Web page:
The environmental impact of Russia’s invasion goes beyond Ukraine – how do we deal with ‘problems without passports’?


Russia’s invasion of Ukraine appears to be a defining moment in the evolution of the post-Cold War world. In particular, it is highlighting problems that do not respect borders, such as the environmental damage caused by war. These are raising important questions about international security.

Can a form of rules-based international co-operation – rather than great power aspirations – become the preferred diplomatic response?

Traditionally, a key driver of international relations has been the so-called Westphalian doctrine of absolute state sovereignty. This is based on the belief that there is no higher authority than the state for defining national economic, security and diplomatic interests in the international arena.

But the end of the Cold War and deepening globalisation have challenged that approach to global politics.

Today, there appears to be a significant divide. On one side, “realist” observers claim reinvigorated great power rivalry has ended the globalisation “project”. On the other, “liberals” argue globalisation is an irreversible structural change that encourages international co-operation to deal with “problems without passports”.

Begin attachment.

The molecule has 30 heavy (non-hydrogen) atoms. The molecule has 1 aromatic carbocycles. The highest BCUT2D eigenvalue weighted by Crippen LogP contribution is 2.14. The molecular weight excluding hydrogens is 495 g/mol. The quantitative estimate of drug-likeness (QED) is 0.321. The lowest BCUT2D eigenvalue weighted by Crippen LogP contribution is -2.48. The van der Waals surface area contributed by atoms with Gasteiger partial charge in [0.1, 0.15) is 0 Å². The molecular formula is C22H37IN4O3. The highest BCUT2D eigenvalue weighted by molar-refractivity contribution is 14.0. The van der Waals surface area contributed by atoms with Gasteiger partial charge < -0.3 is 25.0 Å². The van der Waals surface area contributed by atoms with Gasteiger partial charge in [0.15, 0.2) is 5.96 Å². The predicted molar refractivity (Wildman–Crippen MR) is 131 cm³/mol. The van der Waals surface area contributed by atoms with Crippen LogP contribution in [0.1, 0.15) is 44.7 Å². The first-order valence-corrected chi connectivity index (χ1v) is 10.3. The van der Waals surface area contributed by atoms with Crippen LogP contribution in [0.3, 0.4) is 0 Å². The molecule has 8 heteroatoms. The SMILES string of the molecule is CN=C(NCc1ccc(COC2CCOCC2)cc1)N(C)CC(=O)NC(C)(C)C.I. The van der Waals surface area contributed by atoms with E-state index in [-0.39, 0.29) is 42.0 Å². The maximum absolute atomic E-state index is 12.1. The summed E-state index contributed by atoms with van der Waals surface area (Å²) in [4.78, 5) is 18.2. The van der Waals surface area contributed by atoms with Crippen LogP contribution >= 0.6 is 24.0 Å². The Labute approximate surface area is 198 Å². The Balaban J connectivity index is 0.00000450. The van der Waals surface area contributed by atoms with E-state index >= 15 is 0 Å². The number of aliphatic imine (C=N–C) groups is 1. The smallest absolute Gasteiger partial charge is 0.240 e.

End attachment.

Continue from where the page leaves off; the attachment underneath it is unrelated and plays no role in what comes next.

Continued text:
Clearly this disagreement has not been resolved. But the environmental impacts of Russia’s Ukraine invasion could tilt the debate in favour of those arguing for a more multilateral approach to security.




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‘Ecocide’ in Ukraine

In his address to the New Zealand parliament in December 2022, Ukrainian President Volodomyr Zelensky made a distinction between the impact of the Russian invasion on the country’s environment and its effects on the economy and infrastructure. The latter, he said, could be reconstructed with huge investment once the conflict was over.

The invasion, he observed, involved a policy of “ecocide”. That is, it has involved the destruction of Ukraine’s natural environment by deliberate or negligent Russian actions. These are widespread, long-term and severe in their effects.




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To date, around 174,000 square kilometres of Ukrainian territory have been contaminated with mines and unexploded ordnance. Large areas of the Black Sea and the Sea of Azoz have been polluted due to military action. It is estimated hundreds of thousands of fish and other creatures in these waters have died as a result.

The invasion has degraded vast tracts of agricultural land and could jeopardise Ukraine’s position as one of the world’s major food producers. It has also destroyed large areas of forest, as well as many national parks.

Meanwhile, Russia’s campaign of intensive shelling has targeted Ukraine’s industrial facilities, a tactic that has caused significant air, water and soil contamination. It has also put the Zaporizhzhia nuclear power plant, the largest in Europe, at risk of a major nuclear accident.